I don’t want her to be shy about who she is, how she feels, what she likes/loves, or what she stands for. You stand your ground, try new things, listen to your heart, stomach, and head when it doesn’t feel right. Being brave doesn’t have to mean you are a risk-taker; it can mean you walk away when things feel wrong. And sometimes that is the hardest thing to do. Be confident in who you are, speak for those who cannot, protect what you love; that is brave.

Have fun:

Kids grow up too fast. TOOOOOO DARN FAST. You gotta play, get dirty, stay up late, sleep in, laugh until your belly hearts, smile so big your cheeks burn, and explore every inch of the world we have been given. Don’t take anything too seriously. If you want something bad enough, you will get there. Don’t lose your spark and joy along the way. Make it fun.

I felt like she had to hear these words, because she is a girl that will presumably grow up to be a woman.

A woman that is exposed to all the crap that women are exposed to – and how all that crap centers around not being good enough, pretty enough, lady-like enough, submissive enough – the list goes on.

Brave girl.
Be brave, girl.

I pray that the leaps and bounds that have been made in my lifetime, so far, will continue for the female gender, but the crap will exist always, hopefully to a lesser extent.

Baby girl, I need you to know that nice, strong, brave, and fun are not all that you need to be, but you definitely don’t need to be pretty, cute, or any other word describing your appearance. Your value lies in where you put it, you define yourself. Make sure you define yourself by the pieces you nurture like your education, voice, spirit, and values. Because you are pretty, gosh darn it, the prettiest if I do say so myself, but that doesn’t matter. You are MORE than that, and you don’t have to be ANYTHING for anyone except yourself. Let people judge, say nasty things, and be harsh if they want to; it is their time they are wasting, and their life that is suffering because of it. You focus on you, the people you love, and the world you care about. And when you lose focus, because you will, we all do, have people around you to find your way back. Those people should support you in being nice, strong, brave, and having fun. I’ll always be here to remind you.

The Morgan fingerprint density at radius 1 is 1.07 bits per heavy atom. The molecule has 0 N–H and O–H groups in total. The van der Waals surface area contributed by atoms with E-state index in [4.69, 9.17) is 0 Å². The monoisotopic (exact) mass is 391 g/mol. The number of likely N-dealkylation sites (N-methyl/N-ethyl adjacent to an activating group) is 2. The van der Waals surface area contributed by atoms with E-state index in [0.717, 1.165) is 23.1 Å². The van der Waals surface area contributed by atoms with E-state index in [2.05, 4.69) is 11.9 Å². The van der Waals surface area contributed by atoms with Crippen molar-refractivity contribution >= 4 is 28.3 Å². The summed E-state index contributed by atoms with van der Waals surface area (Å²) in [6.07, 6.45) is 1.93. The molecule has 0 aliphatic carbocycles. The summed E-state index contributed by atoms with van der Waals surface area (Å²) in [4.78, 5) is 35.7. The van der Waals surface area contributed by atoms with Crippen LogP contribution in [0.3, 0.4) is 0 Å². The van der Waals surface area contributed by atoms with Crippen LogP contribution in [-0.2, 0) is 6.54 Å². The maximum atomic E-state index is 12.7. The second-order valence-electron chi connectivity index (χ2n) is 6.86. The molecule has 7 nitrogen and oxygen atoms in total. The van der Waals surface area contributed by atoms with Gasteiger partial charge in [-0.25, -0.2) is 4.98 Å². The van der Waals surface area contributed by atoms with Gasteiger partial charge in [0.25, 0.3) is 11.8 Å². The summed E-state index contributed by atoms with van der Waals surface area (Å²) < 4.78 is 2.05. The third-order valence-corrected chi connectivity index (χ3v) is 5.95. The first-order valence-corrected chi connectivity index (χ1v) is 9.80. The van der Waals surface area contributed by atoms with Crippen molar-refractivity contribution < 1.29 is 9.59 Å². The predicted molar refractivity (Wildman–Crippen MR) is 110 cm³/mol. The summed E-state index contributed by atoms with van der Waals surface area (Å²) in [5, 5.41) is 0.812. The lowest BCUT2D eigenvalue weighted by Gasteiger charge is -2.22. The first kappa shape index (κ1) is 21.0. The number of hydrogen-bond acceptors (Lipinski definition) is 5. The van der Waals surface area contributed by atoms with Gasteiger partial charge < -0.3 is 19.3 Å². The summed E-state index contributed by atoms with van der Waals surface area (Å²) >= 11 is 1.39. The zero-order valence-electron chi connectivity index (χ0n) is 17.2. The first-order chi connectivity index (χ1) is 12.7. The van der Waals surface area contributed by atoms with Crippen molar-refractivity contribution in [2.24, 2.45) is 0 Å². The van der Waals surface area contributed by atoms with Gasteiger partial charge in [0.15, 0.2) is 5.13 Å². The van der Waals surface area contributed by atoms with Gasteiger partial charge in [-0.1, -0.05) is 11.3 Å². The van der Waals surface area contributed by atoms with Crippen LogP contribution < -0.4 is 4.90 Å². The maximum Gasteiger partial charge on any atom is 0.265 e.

Previous articleEverything is “Ausome” at The ANGEL Program :: Our April Nonprofit of the Month
Next article“At Least You Have the One” :: Secondary Infertility
Erin is a native cheese-head (GO PACK GO!), who, in the academic pursuit of a tenure-track position, chased her husband from Wisconsin, to Indiana, to Ohio. The journey they lovingly call the “Tour de Midwest” ended in June of 2018, when they landed in the 901 for Patrick’s position with Rhodes College. While the Midwest holds a special place in their hearts, they are happy to be planting roots in the South with their daughter, Nola (May 2016) and insane rescue dog, Toby. A social worker that loves research, Erin works at St. Jude in clinical research. You can usually spot her with a coffee (heavy on the creamer), ‘second-day hair’ that is tossed in a bun, attempting to bake, or talking about how she would like to bake but doesn’t have time, all while using humor to take on the day. Erin’s excited to use her Midwestern “doncha’ know” in conjunction with the southern “ya’ll.” Doncha’ know, ya’ll? It’s gonna catch on.